Designing a Standout Powder Room Guest bathrooms offer a place to have some fun with decor

May 1, 2019

https://www.mansionglobal.com/articles/designing-a-standout-powder-room-201649

 

 

Each week Mansion Global tackles a topic with an elite group of designers from around the world who work on luxury properties. This week we look at how to create a chic powder room .

 

Powder rooms may be small, but they are one of the first places where guests form an impression of your home. They’re also the perfect spaces in which to get creative.

 

“Small powder rooms are lovely spaces to design because you can have a bit of freedom with them,” said Brooklyn-based designer Gita Nandan, principal at thread collective, an architecture and design firm. “With expanses of mirrors, windows with planted views and warm finishes the room can feel more expansive,” she said.

 

And, if you want to experiment with décor, “powder rooms provide the perfect opportunity to try out a bold style that a homeowner might not be comfortable trying in a larger, more central room in the home,” said Julie Fisher, co-founder and principal of fcSTUDIO inc architecture and interior design firm in Chicago.

 

For tips on designing a powder room that packs a punch, follow our tips from the pros.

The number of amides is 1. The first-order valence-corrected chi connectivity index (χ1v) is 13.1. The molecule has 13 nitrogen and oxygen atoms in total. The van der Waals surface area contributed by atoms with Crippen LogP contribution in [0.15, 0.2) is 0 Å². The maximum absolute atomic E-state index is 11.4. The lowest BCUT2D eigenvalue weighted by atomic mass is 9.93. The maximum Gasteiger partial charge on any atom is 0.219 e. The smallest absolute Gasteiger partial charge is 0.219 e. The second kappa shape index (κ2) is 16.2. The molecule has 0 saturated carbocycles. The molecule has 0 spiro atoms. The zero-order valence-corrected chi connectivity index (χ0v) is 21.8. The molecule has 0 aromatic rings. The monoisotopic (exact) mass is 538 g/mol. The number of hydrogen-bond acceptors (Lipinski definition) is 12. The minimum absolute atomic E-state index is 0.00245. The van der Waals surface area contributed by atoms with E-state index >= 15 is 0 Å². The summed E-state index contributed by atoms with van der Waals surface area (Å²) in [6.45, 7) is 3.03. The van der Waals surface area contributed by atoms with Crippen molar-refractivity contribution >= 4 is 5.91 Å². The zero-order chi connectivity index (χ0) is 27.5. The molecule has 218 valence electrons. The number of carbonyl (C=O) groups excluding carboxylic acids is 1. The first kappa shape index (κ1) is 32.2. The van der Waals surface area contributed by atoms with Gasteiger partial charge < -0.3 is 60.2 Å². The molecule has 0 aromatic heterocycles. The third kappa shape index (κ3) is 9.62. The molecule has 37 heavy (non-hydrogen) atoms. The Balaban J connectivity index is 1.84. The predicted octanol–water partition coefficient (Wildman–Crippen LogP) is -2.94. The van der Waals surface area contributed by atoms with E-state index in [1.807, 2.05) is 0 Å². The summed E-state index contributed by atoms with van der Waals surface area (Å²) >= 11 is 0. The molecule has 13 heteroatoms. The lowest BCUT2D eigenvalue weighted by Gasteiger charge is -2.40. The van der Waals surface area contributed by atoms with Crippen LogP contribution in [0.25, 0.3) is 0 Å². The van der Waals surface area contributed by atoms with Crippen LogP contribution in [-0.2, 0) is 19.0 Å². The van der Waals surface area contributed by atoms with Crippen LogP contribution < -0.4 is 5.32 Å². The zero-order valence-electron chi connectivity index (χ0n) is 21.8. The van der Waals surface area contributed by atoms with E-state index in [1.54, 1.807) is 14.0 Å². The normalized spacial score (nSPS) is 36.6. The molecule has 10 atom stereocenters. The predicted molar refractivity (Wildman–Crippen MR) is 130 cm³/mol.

Consider Wall Colors and Patterns

 

“Even if your powder room is tiny, using light, airy shades will make the room feel more spacious. You can amplify this further by adding tall mirrors to create an illusion of more space. Painting the ceilings and walls the same light color will make ceilings feel taller because there is no distinct contrast that ends the wall’s extension upward. Pale grays and soft whites evoke feelings of serenity and comfort; a pink-peach shade makes for a cheerful space.

 

“If you are lucky enough to have lots of natural light in your powder room, you can feel free to be bolder. Deep shades of navy or dark, earthy greens help create an ambiance that is both sophisticated and refreshing, trendy yet tranquil.

 

“We see so many homeowners and designers using wall covering in their powder rooms. Because the space is small and there are only a few permanent fixtures in a powder room, you can be bigger and bolder with color and patterns. Whether it's flamingo-patterned paper or palm leaves to give a powder room an island vibe, or something brighter and bubblier, make the most of a small space.

 

—Kristen Chuber, senior director of marketing and brand for Paintzen in New York City

 

 

Be Playful

 

“We typically try to add a little pop into the design by having fun with the powder room. A patterned, decorative wallpaper or wood finish can work well as an accent to the space. Or a palette that emphasizes bold patterns with wood accents and pops of color—a bit of jewel-box within a home.

 

“Wood floors or a patterned marble floor help brighten the atmosphere.

 

“The lighting should be soft and elegant. As a powder room, the vanity lighting does not need to be as direct, so a decorative pendant or other accent lighting can be incorporated.”

 

“Accessories and hardware should be an accent and can play against the wall surfaces. Because space is tight, having towel bars be integrated into the millwork is useful.”